Half of Baby Boomers to Leave Inheritance to Kids
Trillions of dollars in wealth are expected to be transferred from the generation of Baby Boomers who die in the next half-century, but their offspring shouldn't be expecting a cash windfall.
Only 55 percent of Baby Boomers think it is important to leave a financial inheritance to their children, according to the U.S. Trust Insights on Wealth and Worth annual study.
U.S. Trust commissioned an independent, national survey of 642 high net worth adults, who were not clients, with at least $3 million in investable assets.
The study, released on Monday, includes findings on a number of subjects, including elder care planning, estate planning, and the wealthy survey respondents' thoughts about charitable giving.
Only 44 percent of those surveyed think the wealthy have a responsibility to "pass their wealth to the next generation."
Of Baby Boomers surveyed, 31 percent don't think it is important to leave a financial inheritance and said they would rather leave money to charity than to their children.
The study defined the Baby Boom generation as those aged 47 to 66.
"Between now and 2050, there are going to be trillions of dollars of wealth that will transfer to children and other heirs and what's interesting is high net worth parents worry now that their children are not prepared to inherit wealth that will be theirs one day," said Keith Banks, president of U.S. Trusts.
The top reason for not wanting to leave an inheritance are the beliefs that each generation should earn its own wealth (57 percent). Following closely behind that, 54 percent believe it is more important to invest in children's success while they are growing up.
Kathleen Taylor, 63, of Chimacum, Wash., taught her two grown children since they were young to be responsible for their own money. That's why she plans to leave most of her money to her children and some money to charitable causes.
One way they taught their children about responsible spending was providing the value of college tuition, room and board to each of them to manage.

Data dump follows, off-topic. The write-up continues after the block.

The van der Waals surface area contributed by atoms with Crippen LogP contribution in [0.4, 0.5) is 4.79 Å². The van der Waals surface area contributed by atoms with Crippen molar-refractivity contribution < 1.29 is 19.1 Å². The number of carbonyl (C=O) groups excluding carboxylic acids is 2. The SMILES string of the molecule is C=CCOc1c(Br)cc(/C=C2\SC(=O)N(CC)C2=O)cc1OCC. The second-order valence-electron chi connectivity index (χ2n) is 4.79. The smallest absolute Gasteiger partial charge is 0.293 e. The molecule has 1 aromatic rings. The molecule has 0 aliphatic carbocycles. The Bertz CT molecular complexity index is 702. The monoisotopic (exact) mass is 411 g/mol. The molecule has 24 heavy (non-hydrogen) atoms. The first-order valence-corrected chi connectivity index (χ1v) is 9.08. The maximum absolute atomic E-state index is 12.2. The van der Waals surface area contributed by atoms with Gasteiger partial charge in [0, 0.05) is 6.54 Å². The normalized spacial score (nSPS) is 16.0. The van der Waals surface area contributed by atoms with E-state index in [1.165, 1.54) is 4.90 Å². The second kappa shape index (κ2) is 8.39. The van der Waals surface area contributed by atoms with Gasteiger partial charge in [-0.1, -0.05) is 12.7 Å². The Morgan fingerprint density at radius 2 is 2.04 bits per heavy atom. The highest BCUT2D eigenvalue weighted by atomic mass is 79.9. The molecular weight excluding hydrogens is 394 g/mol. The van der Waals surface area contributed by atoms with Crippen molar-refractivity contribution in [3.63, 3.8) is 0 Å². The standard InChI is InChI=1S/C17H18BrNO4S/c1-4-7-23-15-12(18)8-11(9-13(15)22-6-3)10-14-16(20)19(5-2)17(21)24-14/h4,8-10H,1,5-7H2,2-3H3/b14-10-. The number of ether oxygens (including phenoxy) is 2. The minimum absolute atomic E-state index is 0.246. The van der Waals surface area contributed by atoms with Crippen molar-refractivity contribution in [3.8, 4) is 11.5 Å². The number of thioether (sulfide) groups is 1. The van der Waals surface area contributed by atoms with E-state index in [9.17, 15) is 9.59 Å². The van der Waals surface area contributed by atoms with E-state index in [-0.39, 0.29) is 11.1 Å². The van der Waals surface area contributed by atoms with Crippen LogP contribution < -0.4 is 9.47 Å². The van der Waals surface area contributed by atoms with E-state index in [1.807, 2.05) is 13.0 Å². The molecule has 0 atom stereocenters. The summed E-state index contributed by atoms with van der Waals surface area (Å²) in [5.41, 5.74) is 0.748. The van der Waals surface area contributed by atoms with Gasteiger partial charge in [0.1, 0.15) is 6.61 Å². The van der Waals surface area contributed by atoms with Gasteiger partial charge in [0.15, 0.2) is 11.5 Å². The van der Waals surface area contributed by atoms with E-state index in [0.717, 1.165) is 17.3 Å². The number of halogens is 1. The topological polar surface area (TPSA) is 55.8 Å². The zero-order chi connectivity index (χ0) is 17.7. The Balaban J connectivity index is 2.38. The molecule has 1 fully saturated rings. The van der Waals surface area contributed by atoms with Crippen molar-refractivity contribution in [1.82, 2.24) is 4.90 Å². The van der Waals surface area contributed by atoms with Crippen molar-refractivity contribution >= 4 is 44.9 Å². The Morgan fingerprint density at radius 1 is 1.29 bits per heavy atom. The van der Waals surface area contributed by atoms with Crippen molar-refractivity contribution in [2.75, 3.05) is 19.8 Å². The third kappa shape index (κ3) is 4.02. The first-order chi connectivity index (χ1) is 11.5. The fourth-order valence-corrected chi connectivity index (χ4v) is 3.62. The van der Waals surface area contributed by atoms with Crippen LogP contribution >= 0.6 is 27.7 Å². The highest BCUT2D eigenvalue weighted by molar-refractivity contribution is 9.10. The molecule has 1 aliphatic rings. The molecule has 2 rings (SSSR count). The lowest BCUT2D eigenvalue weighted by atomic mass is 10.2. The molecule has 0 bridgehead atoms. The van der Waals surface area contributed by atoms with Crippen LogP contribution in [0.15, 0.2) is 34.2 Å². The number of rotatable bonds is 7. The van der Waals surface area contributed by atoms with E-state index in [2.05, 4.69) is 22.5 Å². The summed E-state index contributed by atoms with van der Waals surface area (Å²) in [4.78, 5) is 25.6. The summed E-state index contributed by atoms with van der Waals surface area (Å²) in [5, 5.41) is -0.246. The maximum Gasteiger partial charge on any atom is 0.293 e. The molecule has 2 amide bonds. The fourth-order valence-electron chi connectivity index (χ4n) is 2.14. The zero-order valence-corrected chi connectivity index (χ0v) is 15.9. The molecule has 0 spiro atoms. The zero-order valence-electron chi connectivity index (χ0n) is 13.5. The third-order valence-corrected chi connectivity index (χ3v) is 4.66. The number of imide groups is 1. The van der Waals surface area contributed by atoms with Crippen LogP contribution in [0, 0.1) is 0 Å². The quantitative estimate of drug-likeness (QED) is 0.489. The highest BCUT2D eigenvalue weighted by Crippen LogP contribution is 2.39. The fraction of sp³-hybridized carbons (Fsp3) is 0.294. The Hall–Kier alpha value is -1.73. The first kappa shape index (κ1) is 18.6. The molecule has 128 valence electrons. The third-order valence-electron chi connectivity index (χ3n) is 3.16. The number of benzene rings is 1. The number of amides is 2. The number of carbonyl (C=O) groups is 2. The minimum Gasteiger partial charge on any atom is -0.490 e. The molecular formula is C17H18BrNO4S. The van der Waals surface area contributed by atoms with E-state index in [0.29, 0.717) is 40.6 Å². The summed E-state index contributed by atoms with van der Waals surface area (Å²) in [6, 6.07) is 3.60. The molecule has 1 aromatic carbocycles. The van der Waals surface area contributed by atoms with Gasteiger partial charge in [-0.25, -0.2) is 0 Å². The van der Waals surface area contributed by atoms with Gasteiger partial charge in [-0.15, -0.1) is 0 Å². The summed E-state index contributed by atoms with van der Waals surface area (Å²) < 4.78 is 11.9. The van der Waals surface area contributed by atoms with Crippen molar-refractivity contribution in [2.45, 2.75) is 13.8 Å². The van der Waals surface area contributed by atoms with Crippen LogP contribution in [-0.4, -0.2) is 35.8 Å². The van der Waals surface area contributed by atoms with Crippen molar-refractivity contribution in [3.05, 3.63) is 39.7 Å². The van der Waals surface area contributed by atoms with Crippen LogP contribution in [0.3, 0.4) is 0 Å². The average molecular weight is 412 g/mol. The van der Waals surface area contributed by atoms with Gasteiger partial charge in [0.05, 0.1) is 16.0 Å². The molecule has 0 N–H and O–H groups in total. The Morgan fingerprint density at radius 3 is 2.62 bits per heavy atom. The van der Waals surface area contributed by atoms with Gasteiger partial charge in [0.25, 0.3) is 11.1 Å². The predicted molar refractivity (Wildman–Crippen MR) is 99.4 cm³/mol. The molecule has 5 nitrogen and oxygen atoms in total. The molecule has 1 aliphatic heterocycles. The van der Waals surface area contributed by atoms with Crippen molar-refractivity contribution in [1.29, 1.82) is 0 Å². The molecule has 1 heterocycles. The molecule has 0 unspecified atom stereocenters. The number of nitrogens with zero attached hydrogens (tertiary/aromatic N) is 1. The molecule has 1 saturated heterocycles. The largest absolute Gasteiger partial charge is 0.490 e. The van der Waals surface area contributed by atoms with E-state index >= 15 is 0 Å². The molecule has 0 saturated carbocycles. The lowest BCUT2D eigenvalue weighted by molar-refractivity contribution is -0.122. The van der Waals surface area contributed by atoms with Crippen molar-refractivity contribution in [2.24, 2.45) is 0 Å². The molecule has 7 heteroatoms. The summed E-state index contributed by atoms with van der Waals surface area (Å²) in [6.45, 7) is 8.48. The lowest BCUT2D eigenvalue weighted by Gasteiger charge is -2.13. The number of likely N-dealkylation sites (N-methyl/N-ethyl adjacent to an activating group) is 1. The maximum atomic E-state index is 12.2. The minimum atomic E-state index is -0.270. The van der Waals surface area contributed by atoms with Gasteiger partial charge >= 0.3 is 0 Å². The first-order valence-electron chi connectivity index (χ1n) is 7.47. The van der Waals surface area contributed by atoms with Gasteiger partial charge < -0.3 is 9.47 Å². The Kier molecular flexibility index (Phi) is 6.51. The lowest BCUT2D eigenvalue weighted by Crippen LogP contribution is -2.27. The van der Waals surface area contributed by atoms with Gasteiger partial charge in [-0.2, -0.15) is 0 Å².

Their oldest child, Ann, works in insurance after attending the University of Oregon.
"We gave it to her at the first of each quarter and she was in charge of paying the bills," Taylor said of their daughter, now 33. "People thought we were crazy."
Taylor, who retired from working in the insurance industry in 2006, and her husband, who retired from information technology also that year, used the same system for their son, Carl, 29, who works at a startup.
"They came through that just fine," she said. "I have confidence they'll still do that with their inheritance."
Taylor and her husband plan to start a college fund once their children, who are both married without kids, start having their own kids. And they intend to add to it on their grandchildren's birthdays as long as Taylor and her husband are alive.
That's what Taylor's parents did for her children, and she hopes her own children will do the same for their great-grandchildren.
One lesson she learned about giving money to offspring is start early.
"Start giving them money to manage and make sure they understand how to do it," said Taylor. "If they make a mistake and fail, hopefully they'll learn something."